New for this season, Garmin has introduced the Varia Vision, cyborgesque in-sight display to partner with its Edge range of cycle computers. This clever little device means it’s even easier now to see data on the move.
by Stuart Clapp
Cyclists are a proudly tech savvy bunch, which is why we took the time to show you this latest bit of kit – the first of its kind – from Garmin.
Pairing the Varia Vision to an Edge computer is straightforward. As long as the computer has had the most recent update, there’ll be an option for Varia waiting for you in the sensors section.
The next step is connecting the Varia to the arm of a pair of sunglasses using the supplied mount, and one of the rubber bands that comes in the box. It’s possible to mount the Varia on either side. Work out which way to go by pointing to a static object with both eyes open. Close the left one independently, then the right. Your dominant eye will be the one that keeps your finger pointing on the object… instead of it appearing to point elsewhere.
Seeing is believing
Much has been made of the safety aspect of using the Varia. Instead of being distracted by looking down towards a tiny screen, the data is visible at all times. I was expecting it to be more difficult to get used to than it was, such is the beauty of its canny design.
Using it to train to heart rate zones, an average speed or power zones is straightforward. Get into position and pedal until the end of the interval, also simple, but where the device really comes into its own is in traffic and for navigation (or a combination of the two) and for competing on Strava or one of Garmin’s own segments.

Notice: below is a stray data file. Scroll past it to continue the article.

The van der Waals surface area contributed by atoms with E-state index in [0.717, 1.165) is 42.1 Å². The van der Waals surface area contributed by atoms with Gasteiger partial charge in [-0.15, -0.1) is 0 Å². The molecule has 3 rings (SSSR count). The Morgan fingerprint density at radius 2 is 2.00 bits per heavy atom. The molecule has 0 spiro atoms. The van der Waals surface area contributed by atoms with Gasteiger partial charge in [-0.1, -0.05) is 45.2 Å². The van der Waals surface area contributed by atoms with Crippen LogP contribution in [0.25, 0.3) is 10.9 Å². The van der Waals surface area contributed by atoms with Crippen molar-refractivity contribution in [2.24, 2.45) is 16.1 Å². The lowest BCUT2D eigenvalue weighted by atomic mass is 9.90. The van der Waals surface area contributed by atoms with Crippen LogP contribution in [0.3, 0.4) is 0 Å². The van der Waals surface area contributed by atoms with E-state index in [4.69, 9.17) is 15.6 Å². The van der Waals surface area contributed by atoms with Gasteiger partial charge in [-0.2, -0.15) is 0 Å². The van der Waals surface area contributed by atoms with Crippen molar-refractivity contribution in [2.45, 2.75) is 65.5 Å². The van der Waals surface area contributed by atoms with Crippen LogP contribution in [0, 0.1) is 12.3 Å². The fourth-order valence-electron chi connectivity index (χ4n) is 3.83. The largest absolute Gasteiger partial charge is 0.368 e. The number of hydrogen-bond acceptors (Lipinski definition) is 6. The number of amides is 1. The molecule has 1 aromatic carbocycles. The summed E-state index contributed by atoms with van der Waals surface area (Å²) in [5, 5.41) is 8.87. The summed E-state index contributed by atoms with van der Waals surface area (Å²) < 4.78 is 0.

In traffic, it’s easy to be distracted. Even the most rural training routes have sections where there’s a build up of other road users. Most of us won’t feel the urge to look down at the computers display for the obvious fear of bumping into something, but with the Varia, you still can. Using the Garmin device, I noticed my average speed plummet when I came off the back roads and joined slow moving traffic on a busy section of road.
For navigation, an arrow is displayed in the Varia, which is far easier to spot than having to keep checking the display on the approach to a junction (or listening out for an alert).
It’s also possible to flip between screens by swiping a finger along the side of the Varia, which is a far less consuming method than doing it on the computer.
For segments, similar to intervals, its possible to get into position and pedal without taking your eyes off the road ahead. The computer will be sending you, via the Varia, updates on how well (or how badly) you’re doing and how far away from completing the segment you are.
Time trialists ride to power, or to an average speed, so wearing the Varia, there’s no need to glance down at the computer display to see their “numbers”.
Seeing the future
The Varia may feel a little like a glimpse into the future but it’s a future I’m ready for. The benefits are all there. It’s a smart little device that will appeal to the tech savvy cyclist.
Now, where did I put my time trial helmet? The club’s midweek 10 starts this week and I’ve had an idea…
Stuart Clapp is a journalist who writes for titles including Cycling Weekly, Cycle Sport and Cyclist magazine. He lives in Essex and was described in the Bradley Wiggins biography, Tour de Force as a “Cultural Expert”. He’s been called worse.@stuartjclapp